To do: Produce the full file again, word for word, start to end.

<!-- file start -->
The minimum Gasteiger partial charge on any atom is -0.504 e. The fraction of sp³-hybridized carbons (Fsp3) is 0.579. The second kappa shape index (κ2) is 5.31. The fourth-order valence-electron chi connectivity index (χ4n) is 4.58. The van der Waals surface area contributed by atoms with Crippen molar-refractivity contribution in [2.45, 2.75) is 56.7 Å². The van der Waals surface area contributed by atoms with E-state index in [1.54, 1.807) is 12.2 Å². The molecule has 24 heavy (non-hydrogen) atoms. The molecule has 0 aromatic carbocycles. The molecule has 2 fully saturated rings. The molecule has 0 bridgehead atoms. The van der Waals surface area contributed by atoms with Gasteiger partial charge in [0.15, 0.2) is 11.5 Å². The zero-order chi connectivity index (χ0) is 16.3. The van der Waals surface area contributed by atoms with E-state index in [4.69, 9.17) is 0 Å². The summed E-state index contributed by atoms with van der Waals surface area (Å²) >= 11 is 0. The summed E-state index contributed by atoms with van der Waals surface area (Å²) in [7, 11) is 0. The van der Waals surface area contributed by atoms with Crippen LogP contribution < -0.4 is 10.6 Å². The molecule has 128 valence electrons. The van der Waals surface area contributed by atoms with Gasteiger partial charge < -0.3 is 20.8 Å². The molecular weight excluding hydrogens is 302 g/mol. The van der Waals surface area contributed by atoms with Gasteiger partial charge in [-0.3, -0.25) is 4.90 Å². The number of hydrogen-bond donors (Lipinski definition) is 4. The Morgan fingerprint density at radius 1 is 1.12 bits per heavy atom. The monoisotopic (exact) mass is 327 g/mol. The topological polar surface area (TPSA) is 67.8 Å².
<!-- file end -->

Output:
The minimum Gasteiger partial charge on any atom is -0.504 e. The fraction of sp³-hybridized carbons (Fsp3) is 0.579. The second kappa shape index (κ2) is 5.31. The fourth-order valence-electron chi connectivity index (χ4n) is 4.58. The van der Waals surface area contributed by atoms with Crippen molar-refractivity contribution in [2.45, 2.75) is 56.7 Å². The van der Waals surface area contributed by atoms with E-state index in [1.54, 1.807) is 12.2 Å². The molecule has 24 heavy (non-hydrogen) atoms. The molecule has 0 aromatic carbocycles. The molecule has 2 fully saturated rings. The molecule has 0 bridgehead atoms. The van der Waals surface area contributed by atoms with Gasteiger partial charge in [0.15, 0.2) is 11.5 Å². The zero-order chi connectivity index (χ0) is 16.3. The van der Waals surface area contributed by atoms with E-state index in [4.69, 9.17) is 0 Å². The summed E-state index contributed by atoms with van der Waals surface area (Å²) >= 11 is 0. The summed E-state index contributed by atoms with van der Waals surface area (Å²) in [7, 11) is 0. The van der Waals surface area contributed by atoms with Crippen LogP contribution < -0.4 is 10.6 Å². The molecule has 128 valence electrons. The van der Waals surface area contributed by atoms with Gasteiger partial charge < -0.3 is 20.8 Å². The molecular weight excluding hydrogens is 302 g/mol. The van der Waals surface area contributed by atoms with Gasteiger partial charge in [-0.3, -0.25) is 4.90 Å². The number of hydrogen-bond donors (Lipinski definition) is 4. The Morgan fingerprint density at radius 1 is 1.12 bits per heavy atom. The monoisotopic (exact) mass is 327 g/mol. The topological polar surface area (TPSA) is 67.8 Å².